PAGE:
Ida survives its Central American crossing

By: Dr. Jeff Masters , 3:04 PM GMT on November 06, 2009

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Hurricane Ida rumbled ashore over eastern Nicaragua yesterday morning as a Category 1 hurricane with 75 mph winds--the first November Atlantic hurricane to make landfall in an El NiƱo year since 1925. Now just a tropical depression, Ida has crossed over into Honduras, dumping heavy rains of 6 - 10 inches along the coast of Nicaragua and northeast Honduras, according to satellite estimates. The rains have pretty much ended over Nicaragua, thanks to the collapse of Ida's heavy thunderstorm activity on the south side of the center. Thunderstorm activity is still strong to the north of the center, over coastal Honduras and the waters of the Western Caribbean. Satellite loops show that Ida still has a vigorous circulation, and with the center due to move offshore tonight, it is apparent that Ida will survive the crossing of Nicaragua and Honduras.


Figure 1. Tropical Storm Ida at 1 pm EST November 5, 2009. In this MODIS image captured seven hours after landfall, Ida was a tropical storm with 65 mph winds. Image credit: NASA.

The forecast for Ida
Ida will dump another 1 - 2 inches of rain over northeastern Honduras today. The Cayman Islands, Belize, and the rest of the Honduras coast can expect occasional heavy rains of 1 - 4 inches over the next two days as spiral bands from Ida bring squally weather. Much heavier rains of 4 - 8 inches are likely to affect Mexico's Yucatan Peninsula and Western Cuba beginning Saturday, as Ida heads north towards the Yucatan Channel. Higher rain amounts may occur if Ida intensifies more than forecast.


Figure 2. Total heat content of the ocean (the Tropical Cyclone Heat Potential, TCHP) for November 4, 2005 compared to November 4, 2009. TCHP values in excess of 80 - 90 kJ/cm^2 (yellow, orange, and red colors) are often associated with rapid intensification of hurricanes. This year has higher heat content in the Western Caribbean than the record-breaking Hurricane Season of 2005. The higher heat content this year is partially because we haven't had any tropical cyclone activity in the Western Caribbean, while 2005 had some record strong storms--particularly Hurricane Wilma--that churned up cold water from the depths. Image credit: NOAA/AOML.

Moderate wind shear of 15 - 20 knots and warm waters await await Ida when it emerges over the Western Caribbean tonight, and some modest strengthening is likely. It is a concern that Ida could reach Category 1 hurricane strength before it reaches the Yucatan, as the total heat content of the ocean in the Western Caribbean is very high this year (Figure 2). However, given Ida's current disorganized state and the presence of 15 - 20 knots of shear, the odds of the storm reaching hurricane strength before passing the Yucatan on Sunday night are probably low, less than 30%.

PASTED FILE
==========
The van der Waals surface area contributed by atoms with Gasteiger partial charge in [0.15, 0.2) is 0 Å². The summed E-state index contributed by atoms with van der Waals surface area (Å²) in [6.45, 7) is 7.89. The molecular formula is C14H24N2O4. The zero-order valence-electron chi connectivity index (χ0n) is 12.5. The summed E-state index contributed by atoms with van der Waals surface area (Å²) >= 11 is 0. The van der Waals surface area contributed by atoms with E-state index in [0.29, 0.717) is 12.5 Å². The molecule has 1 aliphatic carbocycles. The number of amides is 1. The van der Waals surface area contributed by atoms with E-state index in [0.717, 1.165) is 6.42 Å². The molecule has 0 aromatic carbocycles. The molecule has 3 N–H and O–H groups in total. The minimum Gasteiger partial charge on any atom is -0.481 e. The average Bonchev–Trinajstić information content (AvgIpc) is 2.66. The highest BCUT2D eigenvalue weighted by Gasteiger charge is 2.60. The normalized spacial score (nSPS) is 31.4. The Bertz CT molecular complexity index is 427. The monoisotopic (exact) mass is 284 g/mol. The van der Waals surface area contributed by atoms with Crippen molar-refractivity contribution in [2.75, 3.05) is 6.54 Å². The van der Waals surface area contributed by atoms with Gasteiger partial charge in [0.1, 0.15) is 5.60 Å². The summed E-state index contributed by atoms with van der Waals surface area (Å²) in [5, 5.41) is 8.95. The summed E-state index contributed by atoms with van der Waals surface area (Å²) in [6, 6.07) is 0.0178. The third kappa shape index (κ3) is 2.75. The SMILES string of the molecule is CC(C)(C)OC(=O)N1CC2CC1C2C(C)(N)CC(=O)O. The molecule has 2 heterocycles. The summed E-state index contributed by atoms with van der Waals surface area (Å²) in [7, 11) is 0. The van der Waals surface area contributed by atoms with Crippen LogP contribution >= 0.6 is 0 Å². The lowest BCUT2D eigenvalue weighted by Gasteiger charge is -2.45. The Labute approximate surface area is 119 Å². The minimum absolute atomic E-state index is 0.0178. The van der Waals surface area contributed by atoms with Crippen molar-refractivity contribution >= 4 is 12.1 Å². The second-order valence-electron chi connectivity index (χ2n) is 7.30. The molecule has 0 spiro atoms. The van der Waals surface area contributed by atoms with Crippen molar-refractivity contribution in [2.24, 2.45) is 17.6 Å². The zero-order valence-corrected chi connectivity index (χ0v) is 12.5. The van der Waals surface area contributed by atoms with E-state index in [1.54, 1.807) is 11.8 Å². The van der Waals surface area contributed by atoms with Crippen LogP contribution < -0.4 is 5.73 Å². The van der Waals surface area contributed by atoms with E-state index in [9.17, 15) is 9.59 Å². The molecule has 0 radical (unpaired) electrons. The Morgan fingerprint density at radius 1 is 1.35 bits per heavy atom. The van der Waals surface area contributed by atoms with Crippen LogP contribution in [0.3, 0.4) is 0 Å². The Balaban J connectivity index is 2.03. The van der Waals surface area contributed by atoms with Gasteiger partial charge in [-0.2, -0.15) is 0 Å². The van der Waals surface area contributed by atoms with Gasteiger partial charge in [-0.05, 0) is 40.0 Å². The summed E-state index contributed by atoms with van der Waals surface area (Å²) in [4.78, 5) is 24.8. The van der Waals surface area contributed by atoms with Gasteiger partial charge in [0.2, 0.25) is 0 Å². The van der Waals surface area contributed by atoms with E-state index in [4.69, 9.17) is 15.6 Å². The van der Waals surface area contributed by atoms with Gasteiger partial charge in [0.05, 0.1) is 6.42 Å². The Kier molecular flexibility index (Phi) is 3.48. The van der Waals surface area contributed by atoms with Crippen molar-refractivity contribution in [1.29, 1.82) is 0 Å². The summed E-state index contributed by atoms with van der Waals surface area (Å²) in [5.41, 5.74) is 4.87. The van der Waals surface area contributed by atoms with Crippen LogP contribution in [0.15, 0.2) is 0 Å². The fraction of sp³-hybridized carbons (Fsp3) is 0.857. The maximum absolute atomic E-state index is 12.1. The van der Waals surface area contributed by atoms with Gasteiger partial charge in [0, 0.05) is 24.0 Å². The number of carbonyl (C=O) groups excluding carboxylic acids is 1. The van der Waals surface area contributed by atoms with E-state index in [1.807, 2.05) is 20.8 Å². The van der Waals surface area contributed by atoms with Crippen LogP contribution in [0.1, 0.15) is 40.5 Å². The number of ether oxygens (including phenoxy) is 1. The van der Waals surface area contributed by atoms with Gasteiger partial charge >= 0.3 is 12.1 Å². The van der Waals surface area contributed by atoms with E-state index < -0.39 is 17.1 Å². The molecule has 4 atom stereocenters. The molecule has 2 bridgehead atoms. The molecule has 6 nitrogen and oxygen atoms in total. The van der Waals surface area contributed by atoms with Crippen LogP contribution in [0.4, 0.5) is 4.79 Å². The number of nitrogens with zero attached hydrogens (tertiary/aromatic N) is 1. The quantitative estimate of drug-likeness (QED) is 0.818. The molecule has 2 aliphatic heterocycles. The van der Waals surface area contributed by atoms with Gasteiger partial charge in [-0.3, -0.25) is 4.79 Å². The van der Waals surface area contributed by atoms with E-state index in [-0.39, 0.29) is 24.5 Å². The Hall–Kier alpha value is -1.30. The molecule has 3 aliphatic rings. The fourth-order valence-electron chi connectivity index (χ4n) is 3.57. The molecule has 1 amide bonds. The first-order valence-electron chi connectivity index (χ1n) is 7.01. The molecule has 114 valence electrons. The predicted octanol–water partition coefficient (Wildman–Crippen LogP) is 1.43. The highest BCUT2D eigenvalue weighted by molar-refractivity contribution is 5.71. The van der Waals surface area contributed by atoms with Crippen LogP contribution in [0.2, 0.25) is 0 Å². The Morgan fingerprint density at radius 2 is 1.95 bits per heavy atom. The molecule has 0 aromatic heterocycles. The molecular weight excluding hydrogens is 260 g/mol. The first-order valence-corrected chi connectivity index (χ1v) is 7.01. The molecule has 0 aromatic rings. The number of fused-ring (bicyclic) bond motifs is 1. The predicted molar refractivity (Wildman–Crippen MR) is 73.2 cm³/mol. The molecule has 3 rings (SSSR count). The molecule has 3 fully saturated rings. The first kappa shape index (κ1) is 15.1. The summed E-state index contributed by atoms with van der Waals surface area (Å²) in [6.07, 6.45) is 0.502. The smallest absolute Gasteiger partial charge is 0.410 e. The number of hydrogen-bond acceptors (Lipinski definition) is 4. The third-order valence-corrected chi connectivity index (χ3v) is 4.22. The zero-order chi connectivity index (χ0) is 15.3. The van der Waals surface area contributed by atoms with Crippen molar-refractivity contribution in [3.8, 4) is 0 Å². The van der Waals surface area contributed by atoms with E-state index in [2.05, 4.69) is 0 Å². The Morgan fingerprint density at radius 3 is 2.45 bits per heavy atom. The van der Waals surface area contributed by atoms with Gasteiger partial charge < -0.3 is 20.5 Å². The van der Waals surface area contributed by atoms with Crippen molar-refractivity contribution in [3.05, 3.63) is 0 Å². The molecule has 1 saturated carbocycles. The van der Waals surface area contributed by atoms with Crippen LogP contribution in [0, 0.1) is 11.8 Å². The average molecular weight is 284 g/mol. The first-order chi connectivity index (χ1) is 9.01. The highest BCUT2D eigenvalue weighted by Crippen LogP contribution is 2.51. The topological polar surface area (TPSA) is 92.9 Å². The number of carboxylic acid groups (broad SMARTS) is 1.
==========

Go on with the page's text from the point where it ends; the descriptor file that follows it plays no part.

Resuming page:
The current wind speed probabilities for Cozumel give the Mexican resort island a 26% chance of receiving tropical storm-force winds of 39 mph of higher, Sunday or Monday. I expect Ida will be a tropical storm with 45 - 65 mph winds as it passes Mexico's Yucatan Peninsula and enters the Gulf of Mexico on Monday. Passage over the Yucatan or western Cuba may cause significant weakening. With the shear expected to increase to a high 20 - 30 knots once Ida reaches the Gulf of Mexico on Monday, and with cooler water temperatures there, landfall of Ida as a hurricane on the U.S. coast is unlikely. The long-term fate of Ida once it reaches the Gulf of Mexico is hard to guess at this point, with the models offering a wide range of solutions. While a landfall along the Gulf Coast of Florida is a good bet, the trough of low pressure pulling Ida to the north may speed eastwards fast enough to strand Ida in the Gulf, where it would be forced westwards or southwestwards away from Florida, eventually hitting Texas or Mexico, or simply dissipating in the Gulf due to high wind shear. I give Ida a 50% chance of eventually hitting the U.S. Gulf Coast.

I'll have an update Saturday morning, or this afternoon if there's some interesting development to report.

Jeff Masters

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Quoting Clearwater1:

Oh ok.
Does anyone recall a storm that blew through Tampa Bay, sometime in the early part 1992 or 03, that was dubbed the No Name Storm. Came off the gulf, with out warning, during the middle of the night. Did lot's of flood damage.


See post #931
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Ida is almost at the next forecast point already
The 18z SHIPS analyzed shear at 12knots over the system.
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937. CUBWF
I think the Perfect Storm was March the 16, 1993. I was in Cuba at that time in the middle of nowhere to hide. Very, very scare situation.
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936. IKE
72 hour 18Z GFS....

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Quoting BurnedAfterPosting: